The Chicago City Council has approved the rezoning parts of W Fulton Street and W Randolph Street in the West Loop. In the latest council meeting the body approved turning select stretches of both streets into pedestrian streets, however this does not imply that they will be closed to vehicular traffic. The designation which is applied to a variety of streets in the city, including 18th Street in Pilsen, redefines what projects that will abutt the streets will need to provide moving forward.
The approval comes after a multi-year $20.3 million project that began in 2015 with the installation of the Fulton Market sign at the intersection with N Halsted Street. The work which concluded in July 2021 included new widened stone and concrete sidewalks, new custom street furniture including benches and bike racks, new drainage, formalized angled parking and more. This work stretched from N Halsted Street all the way to N Ogden Avenue to the west and is designed to preserve the area’s historic character.
The same stretch of street is now designated as a pedestrian street, the boundaries are from N Halsted Street to N Ogden Avenue on W Fulton Street and from N Halsted Street to N Ada Street along W Randolph Street. The designation now means that any projects or developments that abut the streets will have to meet a certain set of criteria as followed per city code:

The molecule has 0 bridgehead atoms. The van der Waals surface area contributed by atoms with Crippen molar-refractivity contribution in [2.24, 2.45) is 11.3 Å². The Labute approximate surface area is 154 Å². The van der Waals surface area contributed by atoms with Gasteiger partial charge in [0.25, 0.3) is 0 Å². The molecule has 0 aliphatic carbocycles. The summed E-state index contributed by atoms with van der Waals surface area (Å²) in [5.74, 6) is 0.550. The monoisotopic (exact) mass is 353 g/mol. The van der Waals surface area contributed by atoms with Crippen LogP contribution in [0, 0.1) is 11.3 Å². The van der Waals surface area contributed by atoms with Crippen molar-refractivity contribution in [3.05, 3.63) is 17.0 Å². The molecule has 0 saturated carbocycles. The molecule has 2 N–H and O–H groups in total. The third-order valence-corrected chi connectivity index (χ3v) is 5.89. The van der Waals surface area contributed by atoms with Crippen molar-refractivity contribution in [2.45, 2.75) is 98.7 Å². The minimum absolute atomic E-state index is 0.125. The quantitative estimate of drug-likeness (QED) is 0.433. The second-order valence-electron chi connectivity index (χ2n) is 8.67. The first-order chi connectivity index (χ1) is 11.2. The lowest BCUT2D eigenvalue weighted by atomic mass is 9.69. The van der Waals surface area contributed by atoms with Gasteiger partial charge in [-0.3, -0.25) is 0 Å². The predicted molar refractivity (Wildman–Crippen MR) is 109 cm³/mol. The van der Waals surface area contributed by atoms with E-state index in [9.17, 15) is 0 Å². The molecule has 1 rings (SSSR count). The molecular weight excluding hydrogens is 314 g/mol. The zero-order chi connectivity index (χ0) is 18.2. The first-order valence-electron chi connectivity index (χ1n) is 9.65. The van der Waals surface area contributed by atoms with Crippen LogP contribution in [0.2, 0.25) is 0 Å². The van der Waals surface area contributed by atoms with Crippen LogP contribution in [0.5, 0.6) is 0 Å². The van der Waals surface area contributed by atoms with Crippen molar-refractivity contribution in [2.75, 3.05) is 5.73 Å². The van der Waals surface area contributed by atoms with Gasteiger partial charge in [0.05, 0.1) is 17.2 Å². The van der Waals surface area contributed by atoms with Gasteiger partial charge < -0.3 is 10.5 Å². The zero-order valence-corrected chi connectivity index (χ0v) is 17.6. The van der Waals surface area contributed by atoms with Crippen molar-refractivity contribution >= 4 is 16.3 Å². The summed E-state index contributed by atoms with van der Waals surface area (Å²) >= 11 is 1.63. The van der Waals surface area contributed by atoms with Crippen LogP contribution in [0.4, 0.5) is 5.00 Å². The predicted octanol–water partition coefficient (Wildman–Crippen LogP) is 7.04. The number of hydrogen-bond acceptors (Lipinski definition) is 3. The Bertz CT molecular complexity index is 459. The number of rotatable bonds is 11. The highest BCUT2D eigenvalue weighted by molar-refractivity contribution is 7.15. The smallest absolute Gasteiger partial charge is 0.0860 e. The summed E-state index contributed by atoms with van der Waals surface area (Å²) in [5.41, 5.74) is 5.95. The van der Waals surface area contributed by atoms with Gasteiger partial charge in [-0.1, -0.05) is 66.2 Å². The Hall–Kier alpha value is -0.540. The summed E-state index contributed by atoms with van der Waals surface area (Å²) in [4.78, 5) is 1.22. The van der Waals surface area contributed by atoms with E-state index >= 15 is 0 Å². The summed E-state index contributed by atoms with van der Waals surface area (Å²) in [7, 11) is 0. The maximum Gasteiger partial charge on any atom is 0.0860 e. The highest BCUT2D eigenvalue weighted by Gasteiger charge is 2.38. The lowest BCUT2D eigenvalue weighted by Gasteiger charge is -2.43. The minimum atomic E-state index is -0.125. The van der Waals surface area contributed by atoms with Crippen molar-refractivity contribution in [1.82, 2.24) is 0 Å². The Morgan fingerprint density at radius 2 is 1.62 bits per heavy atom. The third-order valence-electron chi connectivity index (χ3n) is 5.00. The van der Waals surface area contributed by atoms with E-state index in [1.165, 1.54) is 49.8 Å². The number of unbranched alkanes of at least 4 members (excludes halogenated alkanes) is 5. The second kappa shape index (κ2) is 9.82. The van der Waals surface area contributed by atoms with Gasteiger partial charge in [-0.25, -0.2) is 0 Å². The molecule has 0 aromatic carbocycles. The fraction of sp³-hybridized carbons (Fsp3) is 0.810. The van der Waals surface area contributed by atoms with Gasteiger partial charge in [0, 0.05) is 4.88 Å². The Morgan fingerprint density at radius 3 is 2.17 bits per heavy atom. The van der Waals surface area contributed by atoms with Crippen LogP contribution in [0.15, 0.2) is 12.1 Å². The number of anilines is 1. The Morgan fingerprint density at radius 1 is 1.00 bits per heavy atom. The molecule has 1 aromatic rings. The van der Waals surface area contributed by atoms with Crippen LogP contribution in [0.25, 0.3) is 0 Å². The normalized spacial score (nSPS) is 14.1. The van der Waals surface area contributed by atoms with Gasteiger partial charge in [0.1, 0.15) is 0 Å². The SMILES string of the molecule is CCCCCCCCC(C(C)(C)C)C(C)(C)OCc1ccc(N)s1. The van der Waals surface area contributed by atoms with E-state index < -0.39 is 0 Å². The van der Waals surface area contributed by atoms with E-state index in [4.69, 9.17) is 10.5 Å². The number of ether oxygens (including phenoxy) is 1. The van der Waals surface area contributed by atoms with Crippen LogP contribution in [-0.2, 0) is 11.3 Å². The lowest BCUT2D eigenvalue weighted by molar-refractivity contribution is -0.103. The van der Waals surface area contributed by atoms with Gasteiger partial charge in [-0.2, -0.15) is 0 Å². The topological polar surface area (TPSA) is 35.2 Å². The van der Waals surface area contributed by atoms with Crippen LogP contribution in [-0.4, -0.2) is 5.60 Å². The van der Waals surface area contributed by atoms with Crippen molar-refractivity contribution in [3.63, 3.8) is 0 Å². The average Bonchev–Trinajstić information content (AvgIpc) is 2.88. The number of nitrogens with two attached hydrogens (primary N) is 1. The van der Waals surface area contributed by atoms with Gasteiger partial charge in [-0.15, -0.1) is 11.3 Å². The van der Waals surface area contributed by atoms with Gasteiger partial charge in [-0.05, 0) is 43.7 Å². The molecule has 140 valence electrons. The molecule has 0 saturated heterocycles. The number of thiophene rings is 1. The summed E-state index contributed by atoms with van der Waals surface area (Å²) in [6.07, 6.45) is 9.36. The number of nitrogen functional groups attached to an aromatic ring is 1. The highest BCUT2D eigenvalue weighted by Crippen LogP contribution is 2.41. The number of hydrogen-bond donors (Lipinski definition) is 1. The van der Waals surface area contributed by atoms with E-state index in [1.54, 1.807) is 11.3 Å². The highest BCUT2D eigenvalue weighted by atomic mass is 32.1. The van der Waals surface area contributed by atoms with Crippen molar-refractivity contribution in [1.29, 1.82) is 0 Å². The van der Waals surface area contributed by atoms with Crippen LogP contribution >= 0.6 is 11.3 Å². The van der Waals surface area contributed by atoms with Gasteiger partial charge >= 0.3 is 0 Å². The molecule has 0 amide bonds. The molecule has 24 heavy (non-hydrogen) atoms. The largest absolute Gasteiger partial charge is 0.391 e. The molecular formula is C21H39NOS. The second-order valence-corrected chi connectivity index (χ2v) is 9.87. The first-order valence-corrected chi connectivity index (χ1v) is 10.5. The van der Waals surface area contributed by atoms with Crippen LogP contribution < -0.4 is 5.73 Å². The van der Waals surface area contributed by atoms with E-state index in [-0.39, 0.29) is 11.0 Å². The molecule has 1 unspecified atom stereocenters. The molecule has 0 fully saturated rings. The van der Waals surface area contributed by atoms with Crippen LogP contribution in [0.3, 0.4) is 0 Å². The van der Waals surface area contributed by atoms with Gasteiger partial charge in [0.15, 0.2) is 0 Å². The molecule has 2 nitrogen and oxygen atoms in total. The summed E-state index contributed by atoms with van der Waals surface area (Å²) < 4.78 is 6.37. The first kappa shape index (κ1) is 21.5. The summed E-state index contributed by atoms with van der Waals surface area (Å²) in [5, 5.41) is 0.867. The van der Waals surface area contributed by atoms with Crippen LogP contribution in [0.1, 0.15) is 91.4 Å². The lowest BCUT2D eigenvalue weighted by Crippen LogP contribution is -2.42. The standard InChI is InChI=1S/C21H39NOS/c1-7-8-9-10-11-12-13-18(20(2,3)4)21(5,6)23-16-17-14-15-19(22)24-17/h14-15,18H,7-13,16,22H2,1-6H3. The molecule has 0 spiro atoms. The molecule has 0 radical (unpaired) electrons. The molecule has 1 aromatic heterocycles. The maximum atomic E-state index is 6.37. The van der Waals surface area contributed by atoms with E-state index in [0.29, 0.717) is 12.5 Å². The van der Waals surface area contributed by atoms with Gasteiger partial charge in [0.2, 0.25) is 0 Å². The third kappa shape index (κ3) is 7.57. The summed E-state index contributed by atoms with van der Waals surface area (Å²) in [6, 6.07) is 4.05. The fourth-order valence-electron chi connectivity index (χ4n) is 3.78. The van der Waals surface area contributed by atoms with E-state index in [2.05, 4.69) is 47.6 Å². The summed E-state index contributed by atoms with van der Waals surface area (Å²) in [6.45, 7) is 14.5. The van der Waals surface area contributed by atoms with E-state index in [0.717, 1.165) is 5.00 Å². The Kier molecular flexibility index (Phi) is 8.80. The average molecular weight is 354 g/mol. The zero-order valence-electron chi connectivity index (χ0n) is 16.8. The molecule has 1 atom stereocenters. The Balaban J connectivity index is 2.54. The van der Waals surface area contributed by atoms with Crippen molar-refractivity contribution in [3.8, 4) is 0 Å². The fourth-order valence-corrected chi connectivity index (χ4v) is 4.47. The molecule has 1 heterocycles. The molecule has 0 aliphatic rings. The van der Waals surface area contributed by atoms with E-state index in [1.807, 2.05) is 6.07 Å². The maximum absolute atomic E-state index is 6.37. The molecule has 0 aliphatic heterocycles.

- The entire building facade that faces the street must abut the sidewalk or be located within five feet of the sidewalk.
- At least 60 percent of the street facing facade between four to ten feet in height must be comprised of clear, non-reflective, glass to allow the visibility of commerce inside.
- On lots abutting the street, buildings must have a primary entrance door facing the street, corner entrances are also allowed, this includes entrances to shops, lobbies, or other business.
- The following are prohibited on lots abutting the street; drive-through facilities, vehicle sales or services that involve outdoor storage, gas stations, car washes, storage warehouses, and strip mall centers.
- No new curb cuts will be allowed, all vehicular entrances must be from an alley as well as any enclosed parking must not be visible from the designated street.
The restrictions are now viable for all projects moving forward although lots along both roads are limited but may come into play for any adaptive reuses in the future. The change also comes after a highly successful closed pedestrian street period for sections of W Fulton Street which saw a 25 percent increase in traffic due to it, while similar streets across the nation saw similar and up to 68 percent increases as well.